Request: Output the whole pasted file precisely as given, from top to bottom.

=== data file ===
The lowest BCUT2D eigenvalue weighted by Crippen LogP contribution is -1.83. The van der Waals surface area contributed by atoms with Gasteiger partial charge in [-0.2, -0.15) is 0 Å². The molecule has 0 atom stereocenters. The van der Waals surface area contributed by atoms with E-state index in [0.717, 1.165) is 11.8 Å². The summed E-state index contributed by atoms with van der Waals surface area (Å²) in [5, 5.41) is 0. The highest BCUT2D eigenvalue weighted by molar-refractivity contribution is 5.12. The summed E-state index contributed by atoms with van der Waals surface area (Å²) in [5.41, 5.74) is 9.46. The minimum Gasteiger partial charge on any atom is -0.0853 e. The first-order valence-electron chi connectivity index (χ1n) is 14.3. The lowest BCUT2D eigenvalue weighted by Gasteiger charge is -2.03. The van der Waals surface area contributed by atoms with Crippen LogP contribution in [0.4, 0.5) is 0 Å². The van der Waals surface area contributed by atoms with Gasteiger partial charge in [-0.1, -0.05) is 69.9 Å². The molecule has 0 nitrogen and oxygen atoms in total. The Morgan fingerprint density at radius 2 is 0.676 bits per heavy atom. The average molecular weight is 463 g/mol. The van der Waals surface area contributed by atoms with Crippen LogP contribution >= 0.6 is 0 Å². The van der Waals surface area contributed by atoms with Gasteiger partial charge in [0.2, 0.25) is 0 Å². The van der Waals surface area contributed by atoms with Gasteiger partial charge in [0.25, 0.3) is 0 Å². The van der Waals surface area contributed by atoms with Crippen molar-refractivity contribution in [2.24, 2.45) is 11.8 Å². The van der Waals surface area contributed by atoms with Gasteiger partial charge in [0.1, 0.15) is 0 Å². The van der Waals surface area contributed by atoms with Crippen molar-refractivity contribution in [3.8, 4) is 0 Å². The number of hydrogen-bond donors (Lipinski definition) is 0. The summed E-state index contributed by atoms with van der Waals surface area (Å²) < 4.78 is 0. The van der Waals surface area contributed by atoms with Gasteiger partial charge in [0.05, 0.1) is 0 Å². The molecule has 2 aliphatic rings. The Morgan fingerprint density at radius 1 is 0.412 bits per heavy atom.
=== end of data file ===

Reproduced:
The lowest BCUT2D eigenvalue weighted by Crippen LogP contribution is -1.83. The van der Waals surface area contributed by atoms with Gasteiger partial charge in [-0.2, -0.15) is 0 Å². The molecule has 0 atom stereocenters. The van der Waals surface area contributed by atoms with E-state index in [0.717, 1.165) is 11.8 Å². The summed E-state index contributed by atoms with van der Waals surface area (Å²) in [5, 5.41) is 0. The highest BCUT2D eigenvalue weighted by molar-refractivity contribution is 5.12. The summed E-state index contributed by atoms with van der Waals surface area (Å²) in [5.41, 5.74) is 9.46. The minimum Gasteiger partial charge on any atom is -0.0853 e. The first-order valence-electron chi connectivity index (χ1n) is 14.3. The lowest BCUT2D eigenvalue weighted by Gasteiger charge is -2.03. The van der Waals surface area contributed by atoms with Crippen LogP contribution in [0.4, 0.5) is 0 Å². The van der Waals surface area contributed by atoms with Gasteiger partial charge in [-0.1, -0.05) is 69.9 Å². The molecule has 0 nitrogen and oxygen atoms in total. The Morgan fingerprint density at radius 2 is 0.676 bits per heavy atom. The average molecular weight is 463 g/mol. The van der Waals surface area contributed by atoms with Crippen LogP contribution >= 0.6 is 0 Å². The van der Waals surface area contributed by atoms with Gasteiger partial charge in [0.2, 0.25) is 0 Å². The van der Waals surface area contributed by atoms with Gasteiger partial charge in [0.25, 0.3) is 0 Å². The van der Waals surface area contributed by atoms with Crippen molar-refractivity contribution in [2.24, 2.45) is 11.8 Å². The van der Waals surface area contributed by atoms with Gasteiger partial charge in [0.1, 0.15) is 0 Å². The van der Waals surface area contributed by atoms with Crippen molar-refractivity contribution in [3.8, 4) is 0 Å². The number of hydrogen-bond donors (Lipinski definition) is 0. The summed E-state index contributed by atoms with van der Waals surface area (Å²) < 4.78 is 0. The van der Waals surface area contributed by atoms with Gasteiger partial charge in [0.05, 0.1) is 0 Å². The molecule has 2 aliphatic rings. The Morgan fingerprint density at radius 1 is 0.412 bits per heavy atom.